The origins of rebetiko can be traced back to the middle of the 19th century. For the first time in 1850, Western European and Greek dignitaries examining the state of prisons in the Ottoman Empire reported the existence of songs about the misery of imprisonment that they had heard in the prisons. At the time, in the 1880s, Athens had a passion for Italian opera up until the time when the first "Sandur-Cafi" was opened (which was later renamed "Aman-Cafi"). By 1886, there were Aman-Cafis all over the town, and the audience of Athens became divided. One half was a fan of the music coming from Asia Minor, while the other half was of the opinion that the Amane (long-drawn-out love songs) are not a part of Greek musical culture.
10 years later, the time of Aman-Cafis was up, and the Operetta became the place where the whole town was going. The style stepped out of the dark and showed itself on the revue stages of Athens. The music played there was greatly influenced by the significant migration to and from the Greek territories between 1912 and 1922. The composition of society was continually changing, a lot of refugees and have-nots flooded the outskirts of towns in the hope of finding jobs and being able to start life anew. The songs were about law-breaking actions, love affairs, the traditions of smoking hashish and narghile, and, to a limited extent, social events. The government strictly censored the lyrics of the songs, and disturbed with police raids the places "under surveillance" where the rebetes performed. Following the Asia Minor Catastrophe in 1922, the music of refugees, folk music, the songs of the islands, and every other musical style greatly merged with, and influenced, one another, which resulted in the creation of rebetiko.
Starting from the 1930s, so-called "wine songs" were being written, which also became an integral part of rebetiko. Rebetiko was primarily the music of towns, more specifically their ports, such as Smyrna, Constantinople, Thessaloniki, and Piraeus. Its outstanding representatives from 1938 on are: Markos Vamvakaris, Vasilis Tsitsanis, and Manolis Hiotis. A rebetes is one who performs rebetiko songs. The origin and meaning of the word rebetiko has been unclear to date.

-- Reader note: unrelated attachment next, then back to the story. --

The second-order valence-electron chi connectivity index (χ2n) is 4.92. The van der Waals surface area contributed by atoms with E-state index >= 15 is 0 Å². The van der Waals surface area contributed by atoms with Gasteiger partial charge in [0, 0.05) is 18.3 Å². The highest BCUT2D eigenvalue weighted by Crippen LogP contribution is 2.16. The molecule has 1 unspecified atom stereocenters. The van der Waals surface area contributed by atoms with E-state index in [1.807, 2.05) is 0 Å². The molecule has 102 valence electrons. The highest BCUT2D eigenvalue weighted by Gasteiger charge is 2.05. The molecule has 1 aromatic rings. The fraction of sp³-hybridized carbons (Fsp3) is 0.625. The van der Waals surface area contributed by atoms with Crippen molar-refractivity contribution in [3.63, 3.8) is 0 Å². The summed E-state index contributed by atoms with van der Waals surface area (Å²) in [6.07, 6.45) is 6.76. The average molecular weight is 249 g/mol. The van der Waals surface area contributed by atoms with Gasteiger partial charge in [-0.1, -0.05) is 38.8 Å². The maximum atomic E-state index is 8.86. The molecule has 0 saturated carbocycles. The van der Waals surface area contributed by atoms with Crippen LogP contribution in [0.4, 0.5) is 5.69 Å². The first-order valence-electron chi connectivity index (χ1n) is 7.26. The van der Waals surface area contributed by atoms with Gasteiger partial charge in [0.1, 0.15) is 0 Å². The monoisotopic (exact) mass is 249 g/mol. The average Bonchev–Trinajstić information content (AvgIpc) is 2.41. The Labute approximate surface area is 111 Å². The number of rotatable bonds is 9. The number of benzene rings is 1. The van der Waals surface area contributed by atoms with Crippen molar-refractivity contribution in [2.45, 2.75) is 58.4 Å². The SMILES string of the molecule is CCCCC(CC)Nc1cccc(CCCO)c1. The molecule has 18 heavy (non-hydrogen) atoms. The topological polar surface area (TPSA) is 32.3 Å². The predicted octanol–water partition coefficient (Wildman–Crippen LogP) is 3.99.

The Asia Minor Catastrophe: the Greco-Turkish War of 1919-1922. As the closing act of World War I, the Treaty of Sevres (August 10, 1920) assigned to Greece the entire territory of Thrace, including Western Anatolia around the port of Smyrna. In 1921, the Greek Army invaded the above-mentioned territories in order to exercise authority. The Turkish nationalist forces lead by Mustafa Kemal - notwithstanding the decision of the Turkish Government in power - were unwilling to accept the European resolution and went to war against the Greek Army. In the first year the Greek successfully preserved their territories, but in the second year Kemal reorganized his army, found allies and military supporters in the person of the young Soviet Union, and launched a successful offensive against the Greek forces. After nearly two years of fighting, the war ended in 1922 with the Turks burning down the city of Smyrna.
Kemal, in accordance with his nationalist ideology, wished to build a "clean" society, and therefore ordered that all inhabitants other than of Turkish nationality must leave their homeland, and that the Turks living in Greek territories should return. This decision resulted in an enormous exodus. Millions of Greeks were forced to emigrate in dramatic circumstances, and nearly half a million Turks moved to Turkey. The Greek emigrants increased the population of the motherland, particularly that of the big cities, by nearly two million in total. Most emigrants came from poor neighborhoods with slight chance for a successful restart. This unilateral political decision resulted in unpredictably many further problems, and its effect is felt even today. The Treaty of Lausanne (July 24, 1923) "legalized" the consequences of the dramatic events that had already taken place. It rescinded the provisions of the Treaty of Sevres, and put Eastern Thrace, the islands of Imbros and Tenedos, and the port of Smyrna under the control of the Turkish Government.